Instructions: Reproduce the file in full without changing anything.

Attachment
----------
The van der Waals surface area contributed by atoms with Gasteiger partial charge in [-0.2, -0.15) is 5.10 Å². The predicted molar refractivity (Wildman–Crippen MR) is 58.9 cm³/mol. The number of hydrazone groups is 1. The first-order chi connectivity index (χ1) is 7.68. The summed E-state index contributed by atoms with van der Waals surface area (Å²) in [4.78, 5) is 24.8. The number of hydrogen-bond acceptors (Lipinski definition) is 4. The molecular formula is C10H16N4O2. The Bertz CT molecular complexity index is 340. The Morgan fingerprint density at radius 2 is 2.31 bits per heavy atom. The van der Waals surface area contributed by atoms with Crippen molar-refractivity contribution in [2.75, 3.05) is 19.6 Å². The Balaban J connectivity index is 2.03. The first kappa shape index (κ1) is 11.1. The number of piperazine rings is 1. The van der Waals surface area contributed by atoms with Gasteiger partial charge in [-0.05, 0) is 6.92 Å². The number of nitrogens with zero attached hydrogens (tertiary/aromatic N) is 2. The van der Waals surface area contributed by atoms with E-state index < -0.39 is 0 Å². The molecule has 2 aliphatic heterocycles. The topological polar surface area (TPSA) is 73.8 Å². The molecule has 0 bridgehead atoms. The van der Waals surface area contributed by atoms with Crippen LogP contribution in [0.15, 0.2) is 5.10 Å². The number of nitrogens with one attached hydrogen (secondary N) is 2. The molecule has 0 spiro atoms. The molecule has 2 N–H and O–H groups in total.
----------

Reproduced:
The van der Waals surface area contributed by atoms with Gasteiger partial charge in [-0.2, -0.15) is 5.10 Å². The predicted molar refractivity (Wildman–Crippen MR) is 58.9 cm³/mol. The number of hydrazone groups is 1. The first-order chi connectivity index (χ1) is 7.68. The summed E-state index contributed by atoms with van der Waals surface area (Å²) in [4.78, 5) is 24.8. The number of hydrogen-bond acceptors (Lipinski definition) is 4. The molecular formula is C10H16N4O2. The Bertz CT molecular complexity index is 340. The Morgan fingerprint density at radius 2 is 2.31 bits per heavy atom. The van der Waals surface area contributed by atoms with Crippen molar-refractivity contribution in [2.75, 3.05) is 19.6 Å². The Balaban J connectivity index is 2.03. The first kappa shape index (κ1) is 11.1. The number of piperazine rings is 1. The van der Waals surface area contributed by atoms with Gasteiger partial charge in [-0.05, 0) is 6.92 Å². The number of nitrogens with zero attached hydrogens (tertiary/aromatic N) is 2. The van der Waals surface area contributed by atoms with E-state index < -0.39 is 0 Å². The molecule has 2 aliphatic heterocycles. The topological polar surface area (TPSA) is 73.8 Å². The molecule has 0 bridgehead atoms. The van der Waals surface area contributed by atoms with Crippen LogP contribution in [0.15, 0.2) is 5.10 Å². The number of nitrogens with one attached hydrogen (secondary N) is 2. The molecule has 0 spiro atoms. The molecule has 2 N–H and O–H groups in total.